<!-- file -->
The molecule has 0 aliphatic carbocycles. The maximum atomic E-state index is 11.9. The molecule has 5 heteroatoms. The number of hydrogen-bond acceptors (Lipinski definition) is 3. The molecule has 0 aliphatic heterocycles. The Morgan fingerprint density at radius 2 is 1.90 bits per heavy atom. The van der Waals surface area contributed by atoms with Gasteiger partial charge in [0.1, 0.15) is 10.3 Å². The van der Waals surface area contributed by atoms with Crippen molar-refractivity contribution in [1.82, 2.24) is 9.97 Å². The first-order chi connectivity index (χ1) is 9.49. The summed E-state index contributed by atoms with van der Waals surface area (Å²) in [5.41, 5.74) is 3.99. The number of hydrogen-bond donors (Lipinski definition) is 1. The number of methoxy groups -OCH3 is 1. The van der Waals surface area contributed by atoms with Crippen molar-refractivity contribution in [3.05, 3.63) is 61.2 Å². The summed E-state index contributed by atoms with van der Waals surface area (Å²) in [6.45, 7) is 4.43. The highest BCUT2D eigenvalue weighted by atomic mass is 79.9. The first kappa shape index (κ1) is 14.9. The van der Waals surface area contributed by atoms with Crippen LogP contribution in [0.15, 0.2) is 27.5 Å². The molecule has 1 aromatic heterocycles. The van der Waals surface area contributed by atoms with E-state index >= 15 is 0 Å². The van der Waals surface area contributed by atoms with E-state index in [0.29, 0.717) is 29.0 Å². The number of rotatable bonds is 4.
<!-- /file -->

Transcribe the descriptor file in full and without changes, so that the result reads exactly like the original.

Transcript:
The molecule has 0 aliphatic carbocycles. The maximum atomic E-state index is 11.9. The molecule has 5 heteroatoms. The number of hydrogen-bond acceptors (Lipinski definition) is 3. The molecule has 0 aliphatic heterocycles. The Morgan fingerprint density at radius 2 is 1.90 bits per heavy atom. The van der Waals surface area contributed by atoms with Gasteiger partial charge in [0.1, 0.15) is 10.3 Å². The van der Waals surface area contributed by atoms with Crippen molar-refractivity contribution in [1.82, 2.24) is 9.97 Å². The first-order chi connectivity index (χ1) is 9.49. The summed E-state index contributed by atoms with van der Waals surface area (Å²) in [5.41, 5.74) is 3.99. The number of hydrogen-bond donors (Lipinski definition) is 1. The number of methoxy groups -OCH3 is 1. The van der Waals surface area contributed by atoms with Crippen molar-refractivity contribution in [3.05, 3.63) is 61.2 Å². The summed E-state index contributed by atoms with van der Waals surface area (Å²) in [6.45, 7) is 4.43. The highest BCUT2D eigenvalue weighted by atomic mass is 79.9. The first kappa shape index (κ1) is 14.9. The van der Waals surface area contributed by atoms with Crippen LogP contribution in [0.15, 0.2) is 27.5 Å². The molecule has 1 aromatic heterocycles. The van der Waals surface area contributed by atoms with E-state index >= 15 is 0 Å². The van der Waals surface area contributed by atoms with E-state index in [0.29, 0.717) is 29.0 Å². The number of rotatable bonds is 4.